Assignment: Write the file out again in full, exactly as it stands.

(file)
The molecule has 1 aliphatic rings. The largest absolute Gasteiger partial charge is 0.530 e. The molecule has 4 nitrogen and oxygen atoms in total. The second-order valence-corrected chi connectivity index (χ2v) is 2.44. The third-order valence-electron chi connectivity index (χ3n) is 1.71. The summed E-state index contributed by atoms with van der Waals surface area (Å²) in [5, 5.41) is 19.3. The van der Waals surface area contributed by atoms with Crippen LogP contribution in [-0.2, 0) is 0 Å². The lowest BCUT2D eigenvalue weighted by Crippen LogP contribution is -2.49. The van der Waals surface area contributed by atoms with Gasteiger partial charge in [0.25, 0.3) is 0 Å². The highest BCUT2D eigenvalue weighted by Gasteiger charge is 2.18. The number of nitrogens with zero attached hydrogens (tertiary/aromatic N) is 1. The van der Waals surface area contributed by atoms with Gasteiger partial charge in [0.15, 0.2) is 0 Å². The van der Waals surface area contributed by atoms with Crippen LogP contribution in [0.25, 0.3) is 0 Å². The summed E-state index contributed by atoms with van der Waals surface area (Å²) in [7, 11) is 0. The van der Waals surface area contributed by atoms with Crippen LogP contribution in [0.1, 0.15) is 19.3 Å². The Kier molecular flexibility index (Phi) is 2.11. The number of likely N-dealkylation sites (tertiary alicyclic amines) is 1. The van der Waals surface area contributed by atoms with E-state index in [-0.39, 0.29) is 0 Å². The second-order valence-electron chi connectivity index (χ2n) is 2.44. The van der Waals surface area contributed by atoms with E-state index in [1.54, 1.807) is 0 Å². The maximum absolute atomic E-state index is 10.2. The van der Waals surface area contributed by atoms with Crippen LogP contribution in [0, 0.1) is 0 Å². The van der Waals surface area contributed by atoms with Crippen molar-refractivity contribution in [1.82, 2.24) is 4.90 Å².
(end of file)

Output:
The molecule has 1 aliphatic rings. The largest absolute Gasteiger partial charge is 0.530 e. The molecule has 4 nitrogen and oxygen atoms in total. The second-order valence-corrected chi connectivity index (χ2v) is 2.44. The third-order valence-electron chi connectivity index (χ3n) is 1.71. The summed E-state index contributed by atoms with van der Waals surface area (Å²) in [5, 5.41) is 19.3. The van der Waals surface area contributed by atoms with Crippen LogP contribution in [-0.2, 0) is 0 Å². The lowest BCUT2D eigenvalue weighted by Crippen LogP contribution is -2.49. The van der Waals surface area contributed by atoms with Gasteiger partial charge in [0.25, 0.3) is 0 Å². The highest BCUT2D eigenvalue weighted by Gasteiger charge is 2.18. The number of nitrogens with zero attached hydrogens (tertiary/aromatic N) is 1. The van der Waals surface area contributed by atoms with Gasteiger partial charge in [0.15, 0.2) is 0 Å². The van der Waals surface area contributed by atoms with Crippen LogP contribution in [0.25, 0.3) is 0 Å². The summed E-state index contributed by atoms with van der Waals surface area (Å²) in [7, 11) is 0. The van der Waals surface area contributed by atoms with Crippen LogP contribution in [0.1, 0.15) is 19.3 Å². The Kier molecular flexibility index (Phi) is 2.11. The number of likely N-dealkylation sites (tertiary alicyclic amines) is 1. The van der Waals surface area contributed by atoms with E-state index in [-0.39, 0.29) is 0 Å². The second-order valence-electron chi connectivity index (χ2n) is 2.44. The van der Waals surface area contributed by atoms with E-state index in [1.54, 1.807) is 0 Å². The maximum absolute atomic E-state index is 10.2. The van der Waals surface area contributed by atoms with Crippen LogP contribution in [0, 0.1) is 0 Å². The van der Waals surface area contributed by atoms with Crippen molar-refractivity contribution in [1.82, 2.24) is 4.90 Å².